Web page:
Global Alert and Response (GAR)

WHO Report on Global Surveillance of Epidemic-prone Infectious Diseases - Introduction


The scope of this report

This report concentrates on the surveillance of nine infectious epidemic diseases that are either new or volatile or pose an important public health threat. All have high epidemic potential and most are increasing in incidence. They include:

  • Yellow fever
  • Plague
  • Cholera
  • Meningococcal disease
  • Dengue fever and dengue haemorrhagic fever
  • Influenza
  • African trypanosomiasis
  • HIV/AIDS
  • Leishmaniasis and leishmania/HIV co-infection

These diseases are difficult to track because of their complicated epidemic patterns, their ability to develop new strains, and their tendency to spread quickly to new locations. Most of these diseases have high case fatality rates and severe symptoms increasing the urgency of fast identification of new occurrences to prevent further transmission.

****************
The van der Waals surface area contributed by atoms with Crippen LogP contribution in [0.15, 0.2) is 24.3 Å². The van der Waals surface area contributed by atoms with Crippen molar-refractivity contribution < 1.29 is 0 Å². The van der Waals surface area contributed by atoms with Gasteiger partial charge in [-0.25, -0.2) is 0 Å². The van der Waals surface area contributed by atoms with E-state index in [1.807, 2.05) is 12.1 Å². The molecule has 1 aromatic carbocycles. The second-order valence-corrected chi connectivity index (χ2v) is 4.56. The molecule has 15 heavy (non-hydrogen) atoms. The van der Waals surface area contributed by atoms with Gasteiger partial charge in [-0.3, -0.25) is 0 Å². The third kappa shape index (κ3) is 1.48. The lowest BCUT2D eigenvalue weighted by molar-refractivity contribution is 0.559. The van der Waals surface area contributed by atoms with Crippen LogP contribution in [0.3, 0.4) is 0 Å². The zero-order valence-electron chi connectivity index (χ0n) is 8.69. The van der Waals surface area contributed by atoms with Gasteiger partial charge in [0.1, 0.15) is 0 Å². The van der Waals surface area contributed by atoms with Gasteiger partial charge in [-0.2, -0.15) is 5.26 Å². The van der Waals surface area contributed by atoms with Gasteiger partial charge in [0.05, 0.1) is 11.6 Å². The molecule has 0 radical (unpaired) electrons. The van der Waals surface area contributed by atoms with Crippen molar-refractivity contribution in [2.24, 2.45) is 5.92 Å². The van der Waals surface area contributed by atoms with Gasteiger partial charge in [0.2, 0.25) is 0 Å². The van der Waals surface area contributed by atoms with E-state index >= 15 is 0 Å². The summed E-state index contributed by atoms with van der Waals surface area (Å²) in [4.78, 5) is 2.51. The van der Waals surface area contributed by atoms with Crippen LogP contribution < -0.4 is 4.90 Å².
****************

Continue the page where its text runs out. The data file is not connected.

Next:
These nine diseases have several different transmission patterns. Yellow fever, plague, dengue/dengue haemorrhagic fever, African trypanosomiasis, and leishmaniasis are all vector-borne diseases transmitted by the bite of infected insects; influenza and meningococcal disease have airborne transmission routes; while cholera is transmitted by contaminated food and water, and HIV is transmitted primarily through sexual contact. HIVand HIV-leishmania co-infection can also be transmitted through contact with infected blood either from blood transfusions, contaminated needles or use of contaminated blood products. Vertical transmission from mother to child occurs in both HIV and African trypanosomiasis.

The remainder of this chapter presents a description of the types of data used in the surveillance of the nine diseases presented. This provides insight into the different types of activities that make up disease surveillance systems, and includes a discussion of the uses and limitations of surveillance data. Next, there are observations about how the modern world is impacting on infectious diseases, using examples from the nine diseases covered in the report. Finally some conclusions are drawn.

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